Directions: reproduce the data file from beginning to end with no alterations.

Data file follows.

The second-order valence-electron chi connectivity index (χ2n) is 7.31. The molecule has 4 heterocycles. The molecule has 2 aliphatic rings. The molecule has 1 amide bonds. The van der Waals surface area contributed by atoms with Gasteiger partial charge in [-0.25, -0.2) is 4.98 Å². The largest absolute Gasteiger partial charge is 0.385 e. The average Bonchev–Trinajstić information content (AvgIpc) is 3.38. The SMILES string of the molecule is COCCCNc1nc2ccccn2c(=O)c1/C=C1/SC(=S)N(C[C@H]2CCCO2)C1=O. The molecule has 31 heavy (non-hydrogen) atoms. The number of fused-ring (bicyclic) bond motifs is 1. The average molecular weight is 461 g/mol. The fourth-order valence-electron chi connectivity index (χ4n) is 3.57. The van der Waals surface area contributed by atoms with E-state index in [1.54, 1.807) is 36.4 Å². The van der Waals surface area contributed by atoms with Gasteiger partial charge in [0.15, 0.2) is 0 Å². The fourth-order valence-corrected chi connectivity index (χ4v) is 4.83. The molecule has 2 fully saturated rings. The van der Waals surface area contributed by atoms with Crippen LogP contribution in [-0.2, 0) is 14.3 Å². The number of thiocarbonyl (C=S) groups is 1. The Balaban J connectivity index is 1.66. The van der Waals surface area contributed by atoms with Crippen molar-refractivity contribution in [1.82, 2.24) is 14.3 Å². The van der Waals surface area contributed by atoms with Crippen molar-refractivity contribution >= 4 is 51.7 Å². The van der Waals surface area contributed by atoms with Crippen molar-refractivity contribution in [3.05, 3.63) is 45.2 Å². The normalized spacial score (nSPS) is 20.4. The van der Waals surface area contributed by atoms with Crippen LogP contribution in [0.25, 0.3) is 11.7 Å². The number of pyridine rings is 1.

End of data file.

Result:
The second-order valence-electron chi connectivity index (χ2n) is 7.31. The molecule has 4 heterocycles. The molecule has 2 aliphatic rings. The molecule has 1 amide bonds. The van der Waals surface area contributed by atoms with Gasteiger partial charge in [-0.25, -0.2) is 4.98 Å². The largest absolute Gasteiger partial charge is 0.385 e. The average Bonchev–Trinajstić information content (AvgIpc) is 3.38. The SMILES string of the molecule is COCCCNc1nc2ccccn2c(=O)c1/C=C1/SC(=S)N(C[C@H]2CCCO2)C1=O. The molecule has 31 heavy (non-hydrogen) atoms. The number of fused-ring (bicyclic) bond motifs is 1. The average molecular weight is 461 g/mol. The fourth-order valence-electron chi connectivity index (χ4n) is 3.57. The van der Waals surface area contributed by atoms with E-state index in [1.54, 1.807) is 36.4 Å². The van der Waals surface area contributed by atoms with Gasteiger partial charge in [0.15, 0.2) is 0 Å². The fourth-order valence-corrected chi connectivity index (χ4v) is 4.83. The molecule has 2 fully saturated rings. The van der Waals surface area contributed by atoms with Crippen LogP contribution in [-0.2, 0) is 14.3 Å². The number of thiocarbonyl (C=S) groups is 1. The Balaban J connectivity index is 1.66. The van der Waals surface area contributed by atoms with Crippen molar-refractivity contribution in [1.82, 2.24) is 14.3 Å². The van der Waals surface area contributed by atoms with Crippen molar-refractivity contribution >= 4 is 51.7 Å². The van der Waals surface area contributed by atoms with Crippen molar-refractivity contribution in [3.05, 3.63) is 45.2 Å². The normalized spacial score (nSPS) is 20.4. The van der Waals surface area contributed by atoms with Crippen LogP contribution in [0.25, 0.3) is 11.7 Å². The number of pyridine rings is 1.